SINGAPORE — Singapore has signed a new supply agreement with Pfizer for its COVID-19 vaccines, including doses for children, and the US pharmaceutical company would deliver them "as soon as possible", said Health Minister Ong Ye Kung on Monday (15 November).
His comments come a week after the COVID-19 multi-ministry taskforce co-chair said that Singapore's expert committee on the vaccines is expected to recommend the Pfizer-BioNTech shot for children aged 5 to 11 in the second half of this month.
The city-state is considering a plan to give children one-third of the adult dosage, similar to the general practice in the US.
During Monday's virtual press conference, Ong also said that Singapore's children vaccination trial – overseen by the KK Women's and Children's Hospital – is "making progress" but did not elaborate.
"The purpose of this trial is to smoothen operations when we have to do it at scale because young children are involved," he noted.
The hospital plans to start recruiting the first batch of participants, Ong said. Parents of children aged 5 to 11 can find out more about the hospital's study and registration details on its social media and website, which would be available by the end of this week.
Last week, the Ministry of Health (MOH) said that about 8,000 of Singapore's COVID-19 cases were children below the age of 12.
The MOH director of medical services Kenneth Mak on Monday said that 1,765 cases involving children younger than 12 were recorded in the week of 8 to 14 November, about 10 per cent of the total number of cases over the same time period.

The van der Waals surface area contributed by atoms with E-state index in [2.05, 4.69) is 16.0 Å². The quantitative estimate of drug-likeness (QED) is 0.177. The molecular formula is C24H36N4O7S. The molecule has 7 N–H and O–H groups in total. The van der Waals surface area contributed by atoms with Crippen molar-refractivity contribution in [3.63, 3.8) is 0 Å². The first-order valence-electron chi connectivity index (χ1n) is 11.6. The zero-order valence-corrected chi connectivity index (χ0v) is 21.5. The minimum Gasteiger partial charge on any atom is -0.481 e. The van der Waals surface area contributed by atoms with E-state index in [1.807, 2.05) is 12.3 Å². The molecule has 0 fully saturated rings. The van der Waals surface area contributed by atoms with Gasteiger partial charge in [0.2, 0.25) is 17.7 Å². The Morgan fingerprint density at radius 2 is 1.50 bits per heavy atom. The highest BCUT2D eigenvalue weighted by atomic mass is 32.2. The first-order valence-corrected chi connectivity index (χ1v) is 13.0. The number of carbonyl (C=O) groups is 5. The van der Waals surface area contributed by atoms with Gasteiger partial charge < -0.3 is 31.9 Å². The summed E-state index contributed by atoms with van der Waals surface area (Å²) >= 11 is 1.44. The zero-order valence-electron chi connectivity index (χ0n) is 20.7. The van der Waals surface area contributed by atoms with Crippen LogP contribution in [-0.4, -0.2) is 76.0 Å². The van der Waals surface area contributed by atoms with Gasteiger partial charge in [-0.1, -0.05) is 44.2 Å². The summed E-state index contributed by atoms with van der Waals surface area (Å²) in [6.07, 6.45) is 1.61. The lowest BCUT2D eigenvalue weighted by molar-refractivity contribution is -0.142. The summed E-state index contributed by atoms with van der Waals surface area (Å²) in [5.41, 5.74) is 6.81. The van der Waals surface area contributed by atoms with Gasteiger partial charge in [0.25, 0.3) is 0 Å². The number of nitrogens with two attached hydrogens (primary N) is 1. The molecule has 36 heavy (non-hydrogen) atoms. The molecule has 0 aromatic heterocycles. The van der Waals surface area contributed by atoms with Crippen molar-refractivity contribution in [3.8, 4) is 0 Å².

"This is a slight increase in numbers compared to the week before, which was 1,667," he noted.
Children with MIS-C due to COVID-19
Associate Prof Mak also gave an update on the cases of multi-system inflammatory syndrome (MIS-C) in children in Singapore arising from COVID-19. Another such case has been recorded, bringing the total number to six, with their ages ranging from two months to 11, he said.
Of the six, three have made a good recovery and have been discharged home. They would get follow-up care from specialists in hospitals, said Prof Mak.
Of the remaining three, one had initially been admitted to the paediatric intensive care unit (ICU) and had responded well to treatment. The child was later transferred to a general ward and may be discharged soon if his recovery continues, said Prof Mak.
Another child is being monitored in a high-dependency ward in a hospital and is also being treated for other infections, while the remaining child is stable in a general ward.
"Our best wishes are with the children. And we are hopeful that all of these cases will have a good outcome," said Prof Mak.
MIS-C is similar to Kawasaki disease, which has been linked to various viral or bacterial infections. The disease occurs in 150 to 200 children a year in Singapore.
MIS-C symptoms include having a persistent fever above 38.5°C for three days or more, difficulty breathing, conjunctivitis, swollen hands and feet, and abdominal pain.
In May last year, an international review from 26 countries reported a MIS-C incidence of 0.14 per cent – 14 in 10,000 – among all children with COVID-19.
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